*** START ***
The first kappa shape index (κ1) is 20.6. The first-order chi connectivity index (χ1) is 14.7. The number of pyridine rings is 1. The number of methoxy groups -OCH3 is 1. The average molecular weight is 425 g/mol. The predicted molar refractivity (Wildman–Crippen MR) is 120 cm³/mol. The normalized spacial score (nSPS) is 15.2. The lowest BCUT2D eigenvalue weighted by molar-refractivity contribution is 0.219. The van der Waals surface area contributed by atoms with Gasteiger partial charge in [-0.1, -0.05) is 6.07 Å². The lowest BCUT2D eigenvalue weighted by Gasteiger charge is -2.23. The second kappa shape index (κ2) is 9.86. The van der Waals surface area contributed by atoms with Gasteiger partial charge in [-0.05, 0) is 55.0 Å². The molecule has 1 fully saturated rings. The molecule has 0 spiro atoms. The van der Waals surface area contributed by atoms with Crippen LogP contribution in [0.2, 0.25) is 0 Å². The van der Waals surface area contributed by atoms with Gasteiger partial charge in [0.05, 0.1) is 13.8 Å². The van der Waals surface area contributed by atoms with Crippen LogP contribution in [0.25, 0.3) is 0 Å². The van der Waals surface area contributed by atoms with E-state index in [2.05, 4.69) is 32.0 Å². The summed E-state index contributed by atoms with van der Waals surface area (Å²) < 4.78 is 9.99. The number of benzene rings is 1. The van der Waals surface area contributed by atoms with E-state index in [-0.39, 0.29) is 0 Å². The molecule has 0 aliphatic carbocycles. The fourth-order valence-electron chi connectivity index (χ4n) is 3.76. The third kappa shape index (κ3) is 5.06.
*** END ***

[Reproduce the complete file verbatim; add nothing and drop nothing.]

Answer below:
The first kappa shape index (κ1) is 20.6. The first-order chi connectivity index (χ1) is 14.7. The number of pyridine rings is 1. The number of methoxy groups -OCH3 is 1. The average molecular weight is 425 g/mol. The predicted molar refractivity (Wildman–Crippen MR) is 120 cm³/mol. The normalized spacial score (nSPS) is 15.2. The lowest BCUT2D eigenvalue weighted by molar-refractivity contribution is 0.219. The van der Waals surface area contributed by atoms with Gasteiger partial charge in [-0.1, -0.05) is 6.07 Å². The lowest BCUT2D eigenvalue weighted by Gasteiger charge is -2.23. The second kappa shape index (κ2) is 9.86. The van der Waals surface area contributed by atoms with Gasteiger partial charge in [-0.05, 0) is 55.0 Å². The molecule has 1 fully saturated rings. The molecule has 0 spiro atoms. The van der Waals surface area contributed by atoms with Crippen LogP contribution in [0.2, 0.25) is 0 Å². The van der Waals surface area contributed by atoms with Gasteiger partial charge in [0.05, 0.1) is 13.8 Å². The van der Waals surface area contributed by atoms with Crippen LogP contribution in [0.25, 0.3) is 0 Å². The van der Waals surface area contributed by atoms with E-state index in [2.05, 4.69) is 32.0 Å². The summed E-state index contributed by atoms with van der Waals surface area (Å²) < 4.78 is 9.99. The number of benzene rings is 1. The van der Waals surface area contributed by atoms with E-state index in [-0.39, 0.29) is 0 Å². The molecule has 0 aliphatic carbocycles. The fourth-order valence-electron chi connectivity index (χ4n) is 3.76. The third kappa shape index (κ3) is 5.06.